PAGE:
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Pro-Diplomacy Organizations Call for Vote On Udall Amendment to Prevent an Unauthorized War with Iran

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A joint statement from Americans for Peace Now, Arms Control Association, Council for a Livable World, Foreign Policy for America, Friends Committee on National Legislation, Indivisible, J Street, MoveOn, NIAC Action, Ploughshares Fund, VoteVets and Win Without War.

June 20, 2019

As pro-diplomacy organizations that oppose unauthorized war with Iran, we call on Senators to support the bipartisan Udall amendment to the National Defense Authorization Act and insist that it be put to a vote.

Having violated and abandoned the agreement restraining Iran's nuclear activities and engaged in a series of escalations with Iran, the Trump Administration is now poised to subvert Congress' constitutional prerogative to decide when the United States will and will not go to war. While Iranian misbehavior has increased in recent weeks, the Trump Administration's provocations and saber rattling have made conflict, not negotiations, more likely.

The question of whether American forces should be put in harm's way to strike a country nearly four times the size of Iraq and with more than twice the population is one of the utmost gravity. It must not - and constitutionally cannot - be left to any administration alone, especially one that has acted with gross recklessness and profoundly weakened key alliances and multilateral partnerships essential to addressing threats from Iran. Any unilateral escalation risks both further alienation and getting mired in another disastrous war in the Middle East.

We therefore urge Senators to support and further insist that the bipartisan Udall amendment - which would prohibit appropriated funds from being used for military action against Iran without explicit authorization from Congress - receive a vote in the Senate's present consideration of the National Defense Authorization Act.

The Trump Administration's current Iran policy has proven a disaster. Launching an unnecessary and unauthorized war would do a disservice to our troops and all Americans. If the Senate fails to consider the Udall amendment while legislating on defense authorization, at the very moment the administration is barrelling toward an unauthorized and costly war of choice, it would be an historic abdication of constitutional responsibility.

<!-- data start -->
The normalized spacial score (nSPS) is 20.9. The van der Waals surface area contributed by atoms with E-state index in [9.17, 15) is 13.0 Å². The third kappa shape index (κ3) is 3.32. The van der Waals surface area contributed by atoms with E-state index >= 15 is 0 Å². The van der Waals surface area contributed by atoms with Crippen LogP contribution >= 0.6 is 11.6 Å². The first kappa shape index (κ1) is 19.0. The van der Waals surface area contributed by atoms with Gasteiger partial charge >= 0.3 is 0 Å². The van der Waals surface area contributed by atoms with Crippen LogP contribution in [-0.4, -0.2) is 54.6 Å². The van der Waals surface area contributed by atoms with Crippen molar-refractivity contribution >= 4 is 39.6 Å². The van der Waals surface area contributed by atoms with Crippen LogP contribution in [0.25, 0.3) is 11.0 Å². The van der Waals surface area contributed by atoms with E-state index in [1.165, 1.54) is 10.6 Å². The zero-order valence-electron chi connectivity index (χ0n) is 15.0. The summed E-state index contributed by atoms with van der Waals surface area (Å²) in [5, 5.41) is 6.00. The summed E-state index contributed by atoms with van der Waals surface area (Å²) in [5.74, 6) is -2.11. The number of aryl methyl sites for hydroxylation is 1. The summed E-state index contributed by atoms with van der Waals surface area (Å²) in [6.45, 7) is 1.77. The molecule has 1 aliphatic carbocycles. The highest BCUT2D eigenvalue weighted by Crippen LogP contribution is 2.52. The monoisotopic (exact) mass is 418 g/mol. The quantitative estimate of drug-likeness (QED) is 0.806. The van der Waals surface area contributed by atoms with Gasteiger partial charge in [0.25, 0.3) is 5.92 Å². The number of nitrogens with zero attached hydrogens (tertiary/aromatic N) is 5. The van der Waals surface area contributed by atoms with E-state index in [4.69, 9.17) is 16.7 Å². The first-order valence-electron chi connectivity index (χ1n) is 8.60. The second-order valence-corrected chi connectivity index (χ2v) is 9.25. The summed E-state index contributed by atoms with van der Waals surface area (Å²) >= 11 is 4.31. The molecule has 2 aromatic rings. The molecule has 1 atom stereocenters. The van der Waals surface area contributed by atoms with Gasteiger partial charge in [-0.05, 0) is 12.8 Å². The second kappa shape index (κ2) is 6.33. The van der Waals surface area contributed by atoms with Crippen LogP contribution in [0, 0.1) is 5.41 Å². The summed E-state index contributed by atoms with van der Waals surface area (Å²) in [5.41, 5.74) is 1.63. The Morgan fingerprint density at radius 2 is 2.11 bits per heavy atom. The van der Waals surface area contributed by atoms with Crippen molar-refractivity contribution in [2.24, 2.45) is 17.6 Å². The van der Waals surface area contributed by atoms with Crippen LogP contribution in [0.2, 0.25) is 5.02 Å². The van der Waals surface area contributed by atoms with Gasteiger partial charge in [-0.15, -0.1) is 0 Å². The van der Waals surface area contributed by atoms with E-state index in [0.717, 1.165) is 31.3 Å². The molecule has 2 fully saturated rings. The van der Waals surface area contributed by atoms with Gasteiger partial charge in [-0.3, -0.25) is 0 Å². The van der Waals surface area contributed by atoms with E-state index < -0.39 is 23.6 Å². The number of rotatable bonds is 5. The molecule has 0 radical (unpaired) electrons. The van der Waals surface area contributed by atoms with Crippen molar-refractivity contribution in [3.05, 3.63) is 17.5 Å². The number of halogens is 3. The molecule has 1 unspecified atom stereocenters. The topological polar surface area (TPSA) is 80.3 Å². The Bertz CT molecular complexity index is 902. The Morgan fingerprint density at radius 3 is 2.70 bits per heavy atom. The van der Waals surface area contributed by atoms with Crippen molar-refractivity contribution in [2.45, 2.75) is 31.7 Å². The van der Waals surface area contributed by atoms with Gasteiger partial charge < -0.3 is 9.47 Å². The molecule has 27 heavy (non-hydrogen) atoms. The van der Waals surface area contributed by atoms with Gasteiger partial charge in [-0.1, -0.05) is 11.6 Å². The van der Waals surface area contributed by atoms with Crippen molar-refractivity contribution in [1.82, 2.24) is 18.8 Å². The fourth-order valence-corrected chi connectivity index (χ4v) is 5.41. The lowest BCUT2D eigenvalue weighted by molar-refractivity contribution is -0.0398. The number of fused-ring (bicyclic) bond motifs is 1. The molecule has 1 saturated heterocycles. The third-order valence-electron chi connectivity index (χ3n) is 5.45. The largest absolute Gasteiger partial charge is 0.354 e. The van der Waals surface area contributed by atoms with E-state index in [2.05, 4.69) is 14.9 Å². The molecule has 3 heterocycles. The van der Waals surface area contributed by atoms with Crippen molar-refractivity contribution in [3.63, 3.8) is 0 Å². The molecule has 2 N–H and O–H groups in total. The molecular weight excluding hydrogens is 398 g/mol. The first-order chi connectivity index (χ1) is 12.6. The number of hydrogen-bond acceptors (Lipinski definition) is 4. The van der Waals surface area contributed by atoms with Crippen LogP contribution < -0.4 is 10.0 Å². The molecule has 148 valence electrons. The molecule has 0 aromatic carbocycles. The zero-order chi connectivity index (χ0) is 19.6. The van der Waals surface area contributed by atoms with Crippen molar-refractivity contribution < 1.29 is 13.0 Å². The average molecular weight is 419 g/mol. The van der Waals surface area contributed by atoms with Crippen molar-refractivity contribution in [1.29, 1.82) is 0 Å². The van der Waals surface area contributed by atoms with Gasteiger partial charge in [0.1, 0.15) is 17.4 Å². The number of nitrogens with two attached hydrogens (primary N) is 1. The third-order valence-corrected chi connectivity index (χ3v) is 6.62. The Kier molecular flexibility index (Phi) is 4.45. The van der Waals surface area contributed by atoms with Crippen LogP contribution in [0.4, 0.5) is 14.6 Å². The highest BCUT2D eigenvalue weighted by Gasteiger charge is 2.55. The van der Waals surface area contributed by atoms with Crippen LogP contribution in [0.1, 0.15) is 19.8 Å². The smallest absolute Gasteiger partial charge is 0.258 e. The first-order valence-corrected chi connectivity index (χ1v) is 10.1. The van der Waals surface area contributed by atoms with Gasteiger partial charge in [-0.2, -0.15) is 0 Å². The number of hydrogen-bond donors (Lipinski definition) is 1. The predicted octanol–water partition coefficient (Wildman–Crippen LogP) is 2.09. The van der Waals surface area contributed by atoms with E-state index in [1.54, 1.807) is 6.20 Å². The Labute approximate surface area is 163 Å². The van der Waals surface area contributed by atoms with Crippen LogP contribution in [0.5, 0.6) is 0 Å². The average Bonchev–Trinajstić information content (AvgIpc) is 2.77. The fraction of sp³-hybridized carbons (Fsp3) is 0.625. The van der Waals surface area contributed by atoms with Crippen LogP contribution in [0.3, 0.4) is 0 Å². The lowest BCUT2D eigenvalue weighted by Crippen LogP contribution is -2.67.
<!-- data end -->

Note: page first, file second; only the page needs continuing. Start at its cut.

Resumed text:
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A joint statement from Americans for Peace Now, Arms Control Association, Council for a Livable World, Foreign Policy for America, Friends Committee on National Legislation, Indivisible, J Street, MoveOn, NIAC Action, Ploughshares Fund, VoteVets and Win Without War.

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The Trump Administration’s Failing Iran Policy Is Spurring Troubling Retaliatory Actions by Iran

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Statement by Kelsey Davenport, director for nonproliferation policy 
and Daryl G. Kimball, executive director

For Immediate Release: June 17, 2019

Media Contacts: Kelsey Davenport, director for nonproliferation policy, (202) 463-8270 ext. 102; Daryl G. Kimball, executive director, (202) 463-8270 ext. 107

(Washington, DC)—Iran announced Monday that in 10 days it will exceed a limit on enriched uranium set by the 2015 multilateral nuclear agreement, formally known as the Joint Comprehensive Plan of Action (JCPOA). Iran’s decision to breach caps imposed by the accord is a troubling but predictable response to the Trump administration’s systematic campaign to deny Iran any benefit from the nuclear deal over the past year.

Specifically, Behrouz Kamalvandi, spokesman for the Atomic Energy Organization of Iran, announced June 17 that Iran has quadrupled its production of 3.67 percent enriched uranium and will cross the limit of 300 kilograms of uranium gas enriched to that level set by the nuclear deal in 10 days. Iran first threatened to breach this cap May 8, one year after U.S. President Donald Trump violated the JCPOA by reimposing sanctions and withdrawing from the agreement.

While any violation of the deal is concerning, breaching the limit on low-enriched uranium does not pose a near-term proliferation risk.